It was the most miserable night I ever experienced. I was completely dried out and my lips were sticking together. My tongue stuck to my mouth and all I could dream about were water fountains, vending machines and the water that I had left in the back of the car! A recurring theme was sipping cold, peach flavoured iced tea in the car or coconut juice in Angkor Wat!

I even had some sort of a premonition (or maybe just hallucination) that I would meet people the next day. In my “dream” there was also a tent with a lot of water outside which I could drink from. I was in quite a lot of pain as well from the sun burn. My feet were in agony too from walking all day in sand, rocks and jumping over the boulders.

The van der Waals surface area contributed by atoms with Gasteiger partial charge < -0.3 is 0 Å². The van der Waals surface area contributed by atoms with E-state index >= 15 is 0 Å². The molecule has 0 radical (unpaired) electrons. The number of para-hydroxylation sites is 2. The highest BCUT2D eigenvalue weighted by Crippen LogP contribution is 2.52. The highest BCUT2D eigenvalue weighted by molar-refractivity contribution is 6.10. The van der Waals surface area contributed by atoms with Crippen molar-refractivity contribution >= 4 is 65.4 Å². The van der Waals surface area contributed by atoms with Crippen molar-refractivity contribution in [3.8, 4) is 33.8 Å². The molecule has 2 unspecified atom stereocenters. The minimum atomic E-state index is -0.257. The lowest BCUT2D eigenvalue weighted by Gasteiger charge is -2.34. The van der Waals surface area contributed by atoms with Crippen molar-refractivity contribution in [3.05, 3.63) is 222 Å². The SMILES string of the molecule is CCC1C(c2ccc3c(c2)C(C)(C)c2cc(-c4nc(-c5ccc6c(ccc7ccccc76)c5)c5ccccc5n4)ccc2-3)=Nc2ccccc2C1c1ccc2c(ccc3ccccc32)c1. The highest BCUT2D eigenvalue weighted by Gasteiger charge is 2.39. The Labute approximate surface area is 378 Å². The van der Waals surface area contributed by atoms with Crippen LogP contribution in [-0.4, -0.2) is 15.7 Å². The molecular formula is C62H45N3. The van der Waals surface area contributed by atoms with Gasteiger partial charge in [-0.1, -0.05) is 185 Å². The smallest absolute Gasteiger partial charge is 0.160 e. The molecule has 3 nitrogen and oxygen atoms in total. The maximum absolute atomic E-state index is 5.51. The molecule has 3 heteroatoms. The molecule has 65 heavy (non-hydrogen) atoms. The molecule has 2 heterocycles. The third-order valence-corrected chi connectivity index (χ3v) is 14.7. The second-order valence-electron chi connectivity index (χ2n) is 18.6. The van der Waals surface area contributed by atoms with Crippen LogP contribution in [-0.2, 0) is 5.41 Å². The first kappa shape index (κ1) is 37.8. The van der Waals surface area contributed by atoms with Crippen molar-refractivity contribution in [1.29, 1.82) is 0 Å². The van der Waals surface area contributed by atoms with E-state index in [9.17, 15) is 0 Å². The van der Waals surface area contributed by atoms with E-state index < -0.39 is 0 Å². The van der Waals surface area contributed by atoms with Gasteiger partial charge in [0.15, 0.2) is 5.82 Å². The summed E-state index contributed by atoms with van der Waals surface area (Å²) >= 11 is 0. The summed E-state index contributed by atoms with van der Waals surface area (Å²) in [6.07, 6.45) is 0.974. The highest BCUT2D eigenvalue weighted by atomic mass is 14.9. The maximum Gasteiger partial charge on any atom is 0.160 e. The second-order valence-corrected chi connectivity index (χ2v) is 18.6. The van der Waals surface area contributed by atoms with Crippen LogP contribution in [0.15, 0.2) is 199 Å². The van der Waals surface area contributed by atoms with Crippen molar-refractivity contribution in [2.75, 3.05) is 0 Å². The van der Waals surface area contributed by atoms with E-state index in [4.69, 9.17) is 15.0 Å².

The Grapevine Train in Big Bend National Park

Setting off from the River

In the morning I got up around 6 am and started walking straight away. Not having anything else, I finished the last sip of beer and went to the river to wash myself before I set off. Knowing how hot it gets in the canyon I made my t-shirt wet. I also soaked the towels in water but I put them in a plastic bag to keep them wet for later.

I started walking along the river looking for the trail I followed the previous day. Thanks to my foresight I took photographs of the entrance to the river and the canyon walls the day before! Thanks to this it was easy to locate the track back to the car.

Meeting the Strangers on the Marufo Vega Trail